Some warn Illinois’ mail-in ballots could mean winners unknown for weeks

ILLINOIS — Illinois’ expanded vote-by-mail opportunities, spurred on by concerns about COVID-19 exposure at the polling place, have the potential to delay results on Election Day because of protracted ballot counts in close races.

Illinois Gov. J.B. Pritzker signed legislation in June that automatically sent applications for vote-by-mail to anyone who cast a ballot in 2018. The broad expansion has county clerks expecting hundreds of thousands of dollars in additional costs.

Consequently, statistician and author Nathaniel Rakich at FiveThirtyEight predicted that expanded mail-in voting will result in a weeks-long process starting in October and ending later in November.

“Instead of Americans going to the polls en masse on Nov. 3, many voters will probably make their decisions and cast their ballots over the course of October,” he said. “And instead of learning who won on election night, we’ll likely have to wait days – or in some states, weeks – for full results, as the counting of mail ballots proceeds at a much slower pace than we are accustomed to.”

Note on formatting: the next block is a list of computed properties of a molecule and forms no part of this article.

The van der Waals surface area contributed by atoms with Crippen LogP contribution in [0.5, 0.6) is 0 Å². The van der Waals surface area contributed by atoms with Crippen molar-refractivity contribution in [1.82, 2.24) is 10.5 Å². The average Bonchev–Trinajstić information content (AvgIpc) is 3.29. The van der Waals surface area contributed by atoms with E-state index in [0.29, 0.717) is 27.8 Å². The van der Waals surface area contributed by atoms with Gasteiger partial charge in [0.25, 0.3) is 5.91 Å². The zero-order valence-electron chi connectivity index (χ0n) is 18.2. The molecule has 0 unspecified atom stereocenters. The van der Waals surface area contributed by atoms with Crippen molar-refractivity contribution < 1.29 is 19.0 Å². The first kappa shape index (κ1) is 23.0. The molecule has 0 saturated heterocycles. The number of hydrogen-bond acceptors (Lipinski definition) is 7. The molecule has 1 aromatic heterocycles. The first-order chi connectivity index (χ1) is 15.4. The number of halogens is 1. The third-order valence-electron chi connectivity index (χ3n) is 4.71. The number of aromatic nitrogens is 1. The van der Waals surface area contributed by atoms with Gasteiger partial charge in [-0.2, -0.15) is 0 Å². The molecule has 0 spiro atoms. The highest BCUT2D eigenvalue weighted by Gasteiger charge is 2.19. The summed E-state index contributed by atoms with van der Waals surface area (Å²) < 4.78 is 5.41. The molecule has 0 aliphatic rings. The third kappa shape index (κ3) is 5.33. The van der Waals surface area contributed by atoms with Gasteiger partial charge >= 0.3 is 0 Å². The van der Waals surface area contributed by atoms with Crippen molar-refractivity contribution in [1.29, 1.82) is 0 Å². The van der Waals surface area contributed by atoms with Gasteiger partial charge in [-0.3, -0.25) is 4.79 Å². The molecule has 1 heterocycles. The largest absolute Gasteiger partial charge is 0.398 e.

Illinois’ changes to voting mirror what’s available in Arizona, Delaware, Iowa, Maryland, Massachusetts, Michigan, Nebraska, North Dakota, Ohio, South Dakota, Wisconsin, Wyoming, Rakich said.

In Arizona, a state whose mail-in vote process has been in place for more than two decades, voters in Maricopa County didn’t know that Joe Arpaio had lost his bid for his old county sheriff’s badge until the Friday after their Tuesday primary. Repeating a similar process in Illinois’ 102 counties could add to complications, but Sangamon County Clerk Don Gray said counties are advising voters to get their ballots in the mail as early as possible to ensure results come swiftly.

“Voters need to know that the prompt return of that ballot is really critical so that we can properly do the jobs of validating those ballots and having them prepared in tabulation for a result the evening of the election,” he said.

Groups opposed to broad mail-in voting point to that uncertainty.

“Imagine waking up on Wednesday, November 4, to see a headline in the Tribune that the amendment failed,” said Illinois Business Alliance President Jared Carl. “Imagine waking up on December 3 not knowing whether or not your business and your livelihood are secure.”

The Illinois Republican Party filed a lawsuit in federal court Monday, claiming the expansion of mail-in voting is a “partisan scheme” by Democrats.

The Center Square – Cole Lauterbach


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